Scuba Diving-An Experience of a Lifetime
During our recent trip to Andaman, I was most looking forward to my first scuba diving experience. Having never gone scuba diving before, we wondered if we would get nervous or claustrophobic 40-50 feet under water; but we wouldn’t know until we tried it.
On the day of the dive, we woke up early in the morning and headed over to the Havelock Island byn a Private Ferry from Port Blair. There were several people sitting out front chatting with each other & waiting for the Ferry to depart.The Ferry took 1.5 Hrs to reach havelock.After reaching We were greeted with a big smile and from Sam,A PADI Certified Instructor.He welcomed us into his scuba shop and gave us the run-down of what to expect for our first time scuba diving. He partnered us up with two experienced divers to learn the basics & safety maneuvers in the shallow water before heading out to the nearby reef.
He Then accompanied us to Beach No. 2 which is approximately 10 min by boat from our dive centre At the dive site the instructor allowed us to get comfortable while breathing with Scuba and then taught basic exercises in shallow water which will be used during our dive.
I Loved the Calmness of being Submerged,the Hypnotic Sound of my Breath and the Quiet Clicks of Fish Eating Coral.
The Andaman & Nicobar Islands are unique. It is unlike any other place in India. The Islands are shrouded in the mystery for centuries because of their inaccessability. A paragon of beauty, these islands present a landscape of scenic and picturesque extravaganza, shimmering like emeralds in the Bay of Bengal
Long fabled among travellers for its legendary beaches, world-class diving and far-flung location in the middle of nowhere, the Andaman Islands are still the ideal place to get away from it all.lovely opaque emerald waters are surrounded by primeval jungle and mangrove forest, and snow-white beaches that melt under flame-and-purple sunsets.The best season to visit these beautiful islands is from November to March.
Also known as Kaala Paani (black waters), the cellular jail is perhaps one of the most infamous remnants of India’s struggle for independence.The building comprised of 7 wings which were designed in a criss-cross pattern with its center being a tower used by the guards to keep a close watch on the prisoners.Andaman had been the location, where the convicts charged against the British regime were kept behind the bars. Therefore, Cellular Jail enfolds a great past under its realms. As a result, tourists, as well as enthusiasts, come to the Cellular Jail to witness the suffering that the freedom fighters had gone through.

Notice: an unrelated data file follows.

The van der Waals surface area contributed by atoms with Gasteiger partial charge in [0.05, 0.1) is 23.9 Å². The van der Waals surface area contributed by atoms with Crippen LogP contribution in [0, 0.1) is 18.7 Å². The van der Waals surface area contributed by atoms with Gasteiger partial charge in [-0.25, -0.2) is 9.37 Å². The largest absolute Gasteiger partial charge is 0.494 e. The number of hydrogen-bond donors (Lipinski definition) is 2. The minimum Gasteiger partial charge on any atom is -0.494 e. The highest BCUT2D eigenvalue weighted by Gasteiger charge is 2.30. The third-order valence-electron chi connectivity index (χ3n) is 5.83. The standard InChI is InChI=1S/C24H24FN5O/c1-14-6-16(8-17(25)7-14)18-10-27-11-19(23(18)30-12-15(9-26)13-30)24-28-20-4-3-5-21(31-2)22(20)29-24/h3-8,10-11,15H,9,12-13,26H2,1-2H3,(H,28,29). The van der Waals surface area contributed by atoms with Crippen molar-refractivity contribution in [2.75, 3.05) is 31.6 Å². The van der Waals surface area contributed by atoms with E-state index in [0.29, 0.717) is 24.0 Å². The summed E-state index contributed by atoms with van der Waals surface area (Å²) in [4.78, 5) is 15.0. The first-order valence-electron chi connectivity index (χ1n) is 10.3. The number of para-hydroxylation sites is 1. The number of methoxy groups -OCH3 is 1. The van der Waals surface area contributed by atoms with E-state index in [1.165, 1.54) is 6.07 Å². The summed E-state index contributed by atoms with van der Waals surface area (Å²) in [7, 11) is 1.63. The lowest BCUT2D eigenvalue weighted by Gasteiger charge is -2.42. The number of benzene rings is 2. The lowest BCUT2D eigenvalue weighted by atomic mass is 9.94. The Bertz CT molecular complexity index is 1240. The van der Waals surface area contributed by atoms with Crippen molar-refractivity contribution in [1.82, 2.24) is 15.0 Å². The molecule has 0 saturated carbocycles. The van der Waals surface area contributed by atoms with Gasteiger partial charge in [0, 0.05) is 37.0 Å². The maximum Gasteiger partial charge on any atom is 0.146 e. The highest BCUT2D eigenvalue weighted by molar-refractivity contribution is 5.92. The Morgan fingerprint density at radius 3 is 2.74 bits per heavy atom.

The most famous prisoner to be held at the Cellular Jail was “Veer Savarkar”. The Cellular jail was known for its infamous cruelty meted out to prisoners, made to toil under the extreme vagaries of nature without food and water alike, death for the prisoners was an easier option rather than a release or escape.
Torture was meted out to the Prisoners both physically and mentally, by making them to work for long hours on a hand driven oil extractor made of iron to extract coconut and mustard oil and mentally by meeting the prisoners with lashings and left in the open grounds of the prison and forcing the prisoners to watch the executions of their fellow mates.
Chidiya Tapu, also known as “Sunset Point” and “Bird Island,” is one of the best places to see the sunset in Port Blair, the main hub of the Andaman Islands.Chidiyatapu is a tiny fishing village situated at the southern most tip of South Andaman Island. It is about 25 km from Port Blair in Andaman District. The place is also famous for its 46 varieties of endemic birds, white spotted deer and seasonal orchids. This village has earned the name, Bird Island.
Chidiya Tapu has a trek of 2.5kms which leads to Munda Pathar. The view point is to die for. You have to climb the mountain and the view that opens up is surreal. It is also called “Suicide Point”. There is a stand alone huge boulder which is joined by a very thin bridge from the mountain. Needless to say, it is barricaded and nobody should get into the act of a “Stuntman”. The repercussions will be very serious – meeting with the Almighty !
The only beach near by the city, corbyn’s cove gets its name due to its unique shape, being one of its kind in the country and is named after Corbyn Chaplain of Port Blair. The beach is flanked at the edges by Japanese Bunkers to remind visitors of the days of Japanese occupation of the island. The pristine sands and water make it an experience to remember for any visitor.
At a distance or 30 Kms form Port Blair is Wandoor & Mahatma Gandhi National Park, the sanctuary of restricted Islands. The region is controlled by the Forest Department to protect the Marine Flora and Fauna from frequent human interference.A few of the Islands are open for visitors and entry for the same is regulated and requires prior permission from the forest department.